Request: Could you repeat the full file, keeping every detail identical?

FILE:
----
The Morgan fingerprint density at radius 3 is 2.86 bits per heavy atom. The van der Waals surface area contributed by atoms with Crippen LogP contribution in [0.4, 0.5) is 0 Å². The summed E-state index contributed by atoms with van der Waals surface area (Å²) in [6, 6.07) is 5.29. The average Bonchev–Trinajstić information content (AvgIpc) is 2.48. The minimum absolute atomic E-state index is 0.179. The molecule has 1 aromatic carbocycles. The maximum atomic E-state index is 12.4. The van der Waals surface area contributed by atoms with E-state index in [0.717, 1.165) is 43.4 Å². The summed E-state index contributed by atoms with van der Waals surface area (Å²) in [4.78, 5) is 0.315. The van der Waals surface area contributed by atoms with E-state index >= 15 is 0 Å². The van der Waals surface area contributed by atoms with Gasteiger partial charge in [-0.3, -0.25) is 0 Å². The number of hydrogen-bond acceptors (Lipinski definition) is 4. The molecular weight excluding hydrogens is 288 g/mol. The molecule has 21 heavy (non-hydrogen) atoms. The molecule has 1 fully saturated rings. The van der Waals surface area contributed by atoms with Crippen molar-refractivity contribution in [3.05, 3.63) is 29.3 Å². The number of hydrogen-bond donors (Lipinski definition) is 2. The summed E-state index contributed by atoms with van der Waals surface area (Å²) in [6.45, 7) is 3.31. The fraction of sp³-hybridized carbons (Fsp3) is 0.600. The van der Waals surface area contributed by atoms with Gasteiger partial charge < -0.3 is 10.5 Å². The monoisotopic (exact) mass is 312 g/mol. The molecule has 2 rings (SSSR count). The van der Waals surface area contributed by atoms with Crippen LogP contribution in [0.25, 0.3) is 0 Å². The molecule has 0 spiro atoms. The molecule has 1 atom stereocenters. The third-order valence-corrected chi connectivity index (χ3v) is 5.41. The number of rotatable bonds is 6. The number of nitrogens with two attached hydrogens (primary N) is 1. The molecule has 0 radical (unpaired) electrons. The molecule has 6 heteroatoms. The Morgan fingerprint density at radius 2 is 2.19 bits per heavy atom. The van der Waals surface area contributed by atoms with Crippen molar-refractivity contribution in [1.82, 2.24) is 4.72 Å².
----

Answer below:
The Morgan fingerprint density at radius 3 is 2.86 bits per heavy atom. The van der Waals surface area contributed by atoms with Crippen LogP contribution in [0.4, 0.5) is 0 Å². The summed E-state index contributed by atoms with van der Waals surface area (Å²) in [6, 6.07) is 5.29. The average Bonchev–Trinajstić information content (AvgIpc) is 2.48. The minimum absolute atomic E-state index is 0.179. The molecule has 1 aromatic carbocycles. The maximum atomic E-state index is 12.4. The van der Waals surface area contributed by atoms with E-state index in [0.717, 1.165) is 43.4 Å². The summed E-state index contributed by atoms with van der Waals surface area (Å²) in [4.78, 5) is 0.315. The van der Waals surface area contributed by atoms with E-state index >= 15 is 0 Å². The van der Waals surface area contributed by atoms with Gasteiger partial charge in [-0.3, -0.25) is 0 Å². The number of hydrogen-bond acceptors (Lipinski definition) is 4. The molecular weight excluding hydrogens is 288 g/mol. The molecule has 21 heavy (non-hydrogen) atoms. The molecule has 1 fully saturated rings. The van der Waals surface area contributed by atoms with Crippen molar-refractivity contribution in [3.05, 3.63) is 29.3 Å². The number of hydrogen-bond donors (Lipinski definition) is 2. The summed E-state index contributed by atoms with van der Waals surface area (Å²) in [6.45, 7) is 3.31. The fraction of sp³-hybridized carbons (Fsp3) is 0.600. The van der Waals surface area contributed by atoms with Gasteiger partial charge < -0.3 is 10.5 Å². The monoisotopic (exact) mass is 312 g/mol. The molecule has 2 rings (SSSR count). The van der Waals surface area contributed by atoms with Crippen LogP contribution in [0.25, 0.3) is 0 Å². The molecule has 0 spiro atoms. The molecule has 1 atom stereocenters. The third-order valence-corrected chi connectivity index (χ3v) is 5.41. The number of rotatable bonds is 6. The number of nitrogens with two attached hydrogens (primary N) is 1. The molecule has 0 radical (unpaired) electrons. The molecule has 6 heteroatoms. The Morgan fingerprint density at radius 2 is 2.19 bits per heavy atom. The van der Waals surface area contributed by atoms with Crippen molar-refractivity contribution in [1.82, 2.24) is 4.72 Å².